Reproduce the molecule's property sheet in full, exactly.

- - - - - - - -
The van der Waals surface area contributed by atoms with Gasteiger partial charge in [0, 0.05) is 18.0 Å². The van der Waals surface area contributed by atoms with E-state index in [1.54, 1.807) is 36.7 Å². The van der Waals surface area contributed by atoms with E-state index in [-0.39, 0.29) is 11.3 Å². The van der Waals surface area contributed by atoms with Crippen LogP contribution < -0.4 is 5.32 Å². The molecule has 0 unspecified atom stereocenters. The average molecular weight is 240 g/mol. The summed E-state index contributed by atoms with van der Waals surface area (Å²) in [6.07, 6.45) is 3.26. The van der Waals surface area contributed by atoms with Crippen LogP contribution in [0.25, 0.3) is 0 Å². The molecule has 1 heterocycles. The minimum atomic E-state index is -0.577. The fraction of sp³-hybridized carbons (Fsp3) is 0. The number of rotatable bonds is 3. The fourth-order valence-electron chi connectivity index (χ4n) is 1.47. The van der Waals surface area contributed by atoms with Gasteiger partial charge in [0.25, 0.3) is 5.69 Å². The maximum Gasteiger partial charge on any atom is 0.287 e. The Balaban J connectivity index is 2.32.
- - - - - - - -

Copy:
The van der Waals surface area contributed by atoms with Gasteiger partial charge in [0, 0.05) is 18.0 Å². The van der Waals surface area contributed by atoms with E-state index in [1.54, 1.807) is 36.7 Å². The van der Waals surface area contributed by atoms with E-state index in [-0.39, 0.29) is 11.3 Å². The van der Waals surface area contributed by atoms with Crippen LogP contribution < -0.4 is 5.32 Å². The molecule has 0 unspecified atom stereocenters. The average molecular weight is 240 g/mol. The summed E-state index contributed by atoms with van der Waals surface area (Å²) in [6.07, 6.45) is 3.26. The van der Waals surface area contributed by atoms with Crippen LogP contribution in [0.25, 0.3) is 0 Å². The molecule has 1 heterocycles. The minimum atomic E-state index is -0.577. The fraction of sp³-hybridized carbons (Fsp3) is 0. The number of rotatable bonds is 3. The fourth-order valence-electron chi connectivity index (χ4n) is 1.47. The van der Waals surface area contributed by atoms with Gasteiger partial charge in [0.25, 0.3) is 5.69 Å². The maximum Gasteiger partial charge on any atom is 0.287 e. The Balaban J connectivity index is 2.32.